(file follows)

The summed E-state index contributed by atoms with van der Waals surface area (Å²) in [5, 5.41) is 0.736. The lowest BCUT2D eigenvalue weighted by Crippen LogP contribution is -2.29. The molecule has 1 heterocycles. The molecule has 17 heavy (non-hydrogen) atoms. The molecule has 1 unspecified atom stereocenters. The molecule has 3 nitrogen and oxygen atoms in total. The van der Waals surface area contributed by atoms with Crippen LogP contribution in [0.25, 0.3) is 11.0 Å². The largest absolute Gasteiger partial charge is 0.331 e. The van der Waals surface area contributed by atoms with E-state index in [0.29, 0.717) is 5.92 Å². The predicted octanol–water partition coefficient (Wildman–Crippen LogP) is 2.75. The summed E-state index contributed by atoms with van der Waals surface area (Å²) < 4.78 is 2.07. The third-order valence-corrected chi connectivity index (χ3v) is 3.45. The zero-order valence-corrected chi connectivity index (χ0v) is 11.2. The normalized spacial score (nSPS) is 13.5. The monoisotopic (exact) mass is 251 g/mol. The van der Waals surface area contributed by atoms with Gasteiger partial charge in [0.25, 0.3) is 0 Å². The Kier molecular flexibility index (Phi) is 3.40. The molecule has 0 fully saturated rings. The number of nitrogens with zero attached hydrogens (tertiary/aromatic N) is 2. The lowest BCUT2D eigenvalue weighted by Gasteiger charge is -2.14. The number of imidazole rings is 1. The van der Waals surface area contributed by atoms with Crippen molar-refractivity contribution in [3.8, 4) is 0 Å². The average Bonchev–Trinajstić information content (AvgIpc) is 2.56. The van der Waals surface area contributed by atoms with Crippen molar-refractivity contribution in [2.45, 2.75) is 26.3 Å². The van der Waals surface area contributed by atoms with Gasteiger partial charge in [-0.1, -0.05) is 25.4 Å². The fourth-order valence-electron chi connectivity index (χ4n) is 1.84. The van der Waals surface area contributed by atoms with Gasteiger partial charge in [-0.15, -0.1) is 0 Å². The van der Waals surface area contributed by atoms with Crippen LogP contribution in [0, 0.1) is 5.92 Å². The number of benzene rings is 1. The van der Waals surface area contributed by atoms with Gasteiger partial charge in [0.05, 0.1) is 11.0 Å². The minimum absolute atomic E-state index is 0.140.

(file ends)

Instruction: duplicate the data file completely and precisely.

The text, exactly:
The summed E-state index contributed by atoms with van der Waals surface area (Å²) in [5, 5.41) is 0.736. The lowest BCUT2D eigenvalue weighted by Crippen LogP contribution is -2.29. The molecule has 1 heterocycles. The molecule has 17 heavy (non-hydrogen) atoms. The molecule has 1 unspecified atom stereocenters. The molecule has 3 nitrogen and oxygen atoms in total. The van der Waals surface area contributed by atoms with Crippen LogP contribution in [0.25, 0.3) is 11.0 Å². The largest absolute Gasteiger partial charge is 0.331 e. The van der Waals surface area contributed by atoms with E-state index in [0.29, 0.717) is 5.92 Å². The predicted octanol–water partition coefficient (Wildman–Crippen LogP) is 2.75. The summed E-state index contributed by atoms with van der Waals surface area (Å²) < 4.78 is 2.07. The third-order valence-corrected chi connectivity index (χ3v) is 3.45. The zero-order valence-corrected chi connectivity index (χ0v) is 11.2. The normalized spacial score (nSPS) is 13.5. The monoisotopic (exact) mass is 251 g/mol. The van der Waals surface area contributed by atoms with Gasteiger partial charge in [0.25, 0.3) is 0 Å². The Kier molecular flexibility index (Phi) is 3.40. The molecule has 0 fully saturated rings. The number of nitrogens with zero attached hydrogens (tertiary/aromatic N) is 2. The lowest BCUT2D eigenvalue weighted by Gasteiger charge is -2.14. The number of imidazole rings is 1. The van der Waals surface area contributed by atoms with Crippen molar-refractivity contribution in [3.8, 4) is 0 Å². The average Bonchev–Trinajstić information content (AvgIpc) is 2.56. The van der Waals surface area contributed by atoms with Crippen molar-refractivity contribution in [2.45, 2.75) is 26.3 Å². The van der Waals surface area contributed by atoms with Gasteiger partial charge in [-0.1, -0.05) is 25.4 Å². The fourth-order valence-electron chi connectivity index (χ4n) is 1.84. The van der Waals surface area contributed by atoms with Gasteiger partial charge in [-0.15, -0.1) is 0 Å². The van der Waals surface area contributed by atoms with Crippen LogP contribution in [0, 0.1) is 5.92 Å². The number of benzene rings is 1. The van der Waals surface area contributed by atoms with Gasteiger partial charge in [0.05, 0.1) is 11.0 Å². The minimum absolute atomic E-state index is 0.140.